Translation:Excuse me, are you Teacher Li?
Traditional Chinese: 請問，你是李老師嗎？
請問here literally means "may I ask". Excuse me in this translation showing politely, but the meaning of ask is not shown in this text.
I learnt traditional chinese too but I think people here to learn chinese have enough to do with the simplified logograms ;-)
My daughter has chinese course in her school. Of course, I would like her to know the traditional writing but I m happy if she only knows the simplified one because she's been making great effort to memorize and mostly she writes with pinyin.
I know that 老师 is teacher of course. But I think it's just too unnatural to say "Teacher Li" in English, and it should really just be translated as "Mr. Li" because it's just a distinction that English doesn't make.
I think this kind of thing is a constant difficulty in translation: is it supposed to be the meaning as it would be expressed in the translated language that is being given, or is the translation a hybrid of meaning plus a somewhat literally translated string of words?
Chinese is notoriously short of surnames, so there is a tendency, I believe, to refer to people by their profession or some other characteristic.
It's true, and I think that too. Buuuuut, I've seen this a lot is comment sections saying that duo is just using their country's language. But just hover your mouse or tap your finger on a word that you're not sure, and it will tell you the English translation of it. If you're just not sure. I usually hover my mouse over words like teacher, doctor, men, women and so on. So if you're ever having trouble, just tap of hover over the word! :D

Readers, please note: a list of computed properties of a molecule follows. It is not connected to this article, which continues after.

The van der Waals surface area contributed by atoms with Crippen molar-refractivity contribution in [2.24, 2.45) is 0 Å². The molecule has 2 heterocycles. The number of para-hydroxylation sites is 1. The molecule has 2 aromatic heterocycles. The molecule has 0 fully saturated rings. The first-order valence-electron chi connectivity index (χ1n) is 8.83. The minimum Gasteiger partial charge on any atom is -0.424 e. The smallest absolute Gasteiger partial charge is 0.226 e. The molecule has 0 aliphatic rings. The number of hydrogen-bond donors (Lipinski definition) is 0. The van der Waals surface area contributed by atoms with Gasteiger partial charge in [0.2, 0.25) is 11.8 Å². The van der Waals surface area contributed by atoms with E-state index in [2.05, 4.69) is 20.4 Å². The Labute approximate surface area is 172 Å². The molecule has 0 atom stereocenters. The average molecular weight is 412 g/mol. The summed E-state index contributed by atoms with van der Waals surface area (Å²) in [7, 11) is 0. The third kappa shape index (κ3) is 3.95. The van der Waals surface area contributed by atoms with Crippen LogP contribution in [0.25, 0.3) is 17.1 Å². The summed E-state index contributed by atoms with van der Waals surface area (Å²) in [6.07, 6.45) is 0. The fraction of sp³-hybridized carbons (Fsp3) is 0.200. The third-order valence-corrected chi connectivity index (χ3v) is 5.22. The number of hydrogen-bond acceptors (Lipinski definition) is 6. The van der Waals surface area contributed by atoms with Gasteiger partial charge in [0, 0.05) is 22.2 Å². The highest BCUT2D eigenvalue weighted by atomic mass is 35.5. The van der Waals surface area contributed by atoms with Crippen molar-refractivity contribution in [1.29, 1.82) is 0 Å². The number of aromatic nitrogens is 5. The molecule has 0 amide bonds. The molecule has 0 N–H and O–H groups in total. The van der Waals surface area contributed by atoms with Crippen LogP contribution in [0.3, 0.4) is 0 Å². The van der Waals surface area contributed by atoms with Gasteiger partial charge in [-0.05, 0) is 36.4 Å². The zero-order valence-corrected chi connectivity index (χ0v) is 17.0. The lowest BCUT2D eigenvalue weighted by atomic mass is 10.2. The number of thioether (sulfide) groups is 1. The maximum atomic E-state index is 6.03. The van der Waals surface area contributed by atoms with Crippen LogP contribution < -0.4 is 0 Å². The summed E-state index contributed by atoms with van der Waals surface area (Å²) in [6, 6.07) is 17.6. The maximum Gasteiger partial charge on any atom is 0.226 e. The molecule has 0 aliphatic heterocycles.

I wrote "Lee" instead of "Li" and got it incorrect. In previous questions, I always wrote "Lee' and I got them right. No more Lee spelling but should be "Li"?
This course is taught in pinyin, so it should be Li. Lee is a common spelling in Korean and Cantonese. Other countries, such as Singapore, Hong Kong and Taiwan dont use pinyin (hence Bruce Lee (李), whose parents were from Hong Kong and spoke Cantonese)
Professor Li is an accepted possible translation. That's not reflected in the responses for this one, but is earlier in the course. It needs to be consistent.
Especially if Li is your teacher, but we do not know who is asking the question; maybe, Li's boss (the Principal) is asking, or Li's coworker (perhaps another teacher senior to Li), or a police officer. I think it's fine to use "nin" rather than "ni" here, but "ni" is acceptable, depending on the context.